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MNI: World Heading Towards Faster Inflation Era, BOC Says

Canada's central bankers are debating whether to hike interest rates again


The global economy may be entering a new era of stronger price pressures with governments pulling back on free trade and companies seeking shorter supply chains, Bank of Canada Governor Tiff Macklem said Monday, which could make it harder for the central bank to meet inflation targets.

Inflation and interest rates have been held down for several decades by production gains linked to free trade such as expanded production from China and Eastern Europe, Macklem said in a speech in Vancouver. Russia's invasion of Ukraine and its "weaponization of its natural gas supply" will likely mean companies and governments seek shorter and more trusted supply chains, boosting costs, he said. 

"Over the long term, it seems likely that we won’t have the same disinflationary forces that we’ve had for the past 30 years. These potential developments could make it harder to bring inflation back to the 2% target and keep it there," Macklem said. "But how much harder is very difficult to say."

The Bank has been largely successful over the last two decades meeting its 2% inflation target but was surprised last year by the sluggish recovery of supply chains, the jump in commodity prices after the Ukraine invasion and how the pandemic put intense pressure on goods and services prices. Macklem's speech reiterated last week's decision to hike the key lending rate 50bps to 4.25% and the pivot to say policy makers are now looking more at data to decide if it's necessary to keep tightening. 

Comments about a new inflation era are some of Macklem's most detailed to date, and join a wider discussion about whether some of the inflation run-up will persist beyond the shocks of Covid and the Ukraine war.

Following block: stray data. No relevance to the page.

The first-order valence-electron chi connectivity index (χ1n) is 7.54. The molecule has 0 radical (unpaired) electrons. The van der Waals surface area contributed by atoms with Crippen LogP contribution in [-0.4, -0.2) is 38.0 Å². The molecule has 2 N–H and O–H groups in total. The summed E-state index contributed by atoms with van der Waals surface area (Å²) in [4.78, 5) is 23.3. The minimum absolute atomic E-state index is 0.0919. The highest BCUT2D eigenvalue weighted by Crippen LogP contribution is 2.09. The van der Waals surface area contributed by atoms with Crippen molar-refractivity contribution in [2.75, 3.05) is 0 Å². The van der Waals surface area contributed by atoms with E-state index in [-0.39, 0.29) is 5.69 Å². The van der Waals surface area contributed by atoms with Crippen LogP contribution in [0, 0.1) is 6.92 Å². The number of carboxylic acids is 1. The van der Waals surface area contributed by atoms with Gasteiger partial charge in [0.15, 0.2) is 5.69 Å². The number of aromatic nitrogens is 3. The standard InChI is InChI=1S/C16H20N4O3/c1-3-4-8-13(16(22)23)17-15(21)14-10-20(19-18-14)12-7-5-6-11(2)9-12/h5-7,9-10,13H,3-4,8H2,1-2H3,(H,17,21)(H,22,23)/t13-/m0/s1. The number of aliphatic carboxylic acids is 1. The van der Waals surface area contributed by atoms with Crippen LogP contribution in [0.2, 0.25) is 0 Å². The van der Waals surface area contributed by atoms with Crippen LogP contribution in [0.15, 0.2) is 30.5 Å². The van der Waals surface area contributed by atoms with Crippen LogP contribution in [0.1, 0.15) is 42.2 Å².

One example of changing pressures is that for the last three decades supply shocks like in energy tended to have a temporary effect on inflation that central banks could look through, Macklem said, and things are now turning out differently. "The lesson from 2022 is that even if long-term inflation expectations are well anchored, when the economy is in excess demand, businesses raise their prices more quickly and by more when their costs increase," he said.

The Governor also said he's mindful that in Canada, upside inflation risks are more dangerous because price gains could become embedded. 

"We are trying to balance the risks of over- and under-tightening monetary policy," Macklem said. "If high inflation sticks, much higher interest rates will be required to restore price stability, and the economy will have to slow even more sharply."

"Looking ahead, we will be considering whether there is a need to increase the policy rate further. This means that decisions to raise the rate or to pause and assess the impact of past rate increases will depend on incoming data and our judgments about the outlook for inflation," he said.

MNI Ottawa Bureau | +1 613-314-9647 |
MNI Ottawa Bureau | +1 613-314-9647 |

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